Changes at home, and abroad, mean many changes for Albertans
Our southern neighbour is also gearing up for an election and, given the state of Canadian sovereignty and the possibility of the U.S. economy tanking, the U.S. race may influence Canadians more than our own election. Most people in my circle are following American politics with unprecedented interest. Read more...
Alberta up close
Dam poses serious environmental risks to the Peace River corridor
Currently in the process of a joint review by the Canadian Environmental Assessment Agency (CEAA), the Alberta Utilities Commission (AUC), and the Natural Resources Conservation Board (NRCB), Glacier Power's proposal is to erect a weir almost 12 metres high across the width of the Peace River two km upstream of Dunvegan Provincial Park, southwest of the town of Fairview, Alberta. What will follow will be the flooding of productive riparian and valley lands, the alteration of the river's ice regime, and the creation of an obstruction for fish across the entire width of the river. Read more...
Activism and social movements
Networking sites like Facebook and MySpace break down barriers for activists— but good strategizing is still the key to success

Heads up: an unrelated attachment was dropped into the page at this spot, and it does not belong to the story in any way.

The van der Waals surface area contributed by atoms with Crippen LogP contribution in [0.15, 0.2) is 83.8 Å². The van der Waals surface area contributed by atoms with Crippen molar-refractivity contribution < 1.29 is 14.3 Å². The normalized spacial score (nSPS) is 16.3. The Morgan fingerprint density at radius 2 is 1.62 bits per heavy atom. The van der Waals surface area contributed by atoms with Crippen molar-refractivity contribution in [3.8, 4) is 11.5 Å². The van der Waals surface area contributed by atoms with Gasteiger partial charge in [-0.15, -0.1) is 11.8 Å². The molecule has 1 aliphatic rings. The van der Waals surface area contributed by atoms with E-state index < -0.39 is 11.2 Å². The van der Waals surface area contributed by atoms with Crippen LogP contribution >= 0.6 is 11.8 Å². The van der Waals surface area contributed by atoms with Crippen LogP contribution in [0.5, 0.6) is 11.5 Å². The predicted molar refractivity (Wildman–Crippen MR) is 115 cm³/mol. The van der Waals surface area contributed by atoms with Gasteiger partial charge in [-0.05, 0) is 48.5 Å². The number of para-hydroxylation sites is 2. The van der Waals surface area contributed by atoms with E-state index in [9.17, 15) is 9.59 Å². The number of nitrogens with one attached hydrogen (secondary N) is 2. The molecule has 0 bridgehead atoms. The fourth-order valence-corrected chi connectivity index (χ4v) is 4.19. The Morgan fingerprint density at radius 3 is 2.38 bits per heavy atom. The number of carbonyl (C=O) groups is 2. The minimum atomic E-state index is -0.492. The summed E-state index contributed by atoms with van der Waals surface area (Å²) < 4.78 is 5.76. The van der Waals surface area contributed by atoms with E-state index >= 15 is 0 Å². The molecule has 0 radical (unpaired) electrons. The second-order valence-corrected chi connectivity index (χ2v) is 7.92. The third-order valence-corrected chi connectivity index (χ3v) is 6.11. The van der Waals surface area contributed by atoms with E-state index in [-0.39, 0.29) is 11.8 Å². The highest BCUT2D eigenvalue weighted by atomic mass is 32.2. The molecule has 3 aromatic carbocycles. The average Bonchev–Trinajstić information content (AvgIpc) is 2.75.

Whether you are sixteen or sixty, a professional who knows the ins and outs of the political system or someone who shakes her head in confusion at the process of making things happen, social networking sites give you a place to learn about advocacy. If you don't know what to do next, there's probably someone who does—you just have to connect with them. And Facebook is the place to do that. Read more...
Economy and politics
A closer look at a neglected history
To onlookers from outside, it appears as unjustified rage. But by examining recent history, we see that there are many reasons behind the recent growth of militancy in the Islamic world. Read more...
Economy and politics
North America's conservatives manipulate voters by stirring up emotional debates about values, religion
How do they do it? How do right-wing conservative parties, whose only major objective is the pursuit of policies that benefit the corporations and the wealthy, get elected? The 9/11 attacks certainly electorally aided the former U.S. President George Bush, and Canadian Prime Minister Stephen Harper used fear to sell the ongoing Afghanistan occupation. But by far, the favourite solution for politicians in both countries has been to climb on board the "values" bandwagon. Read more...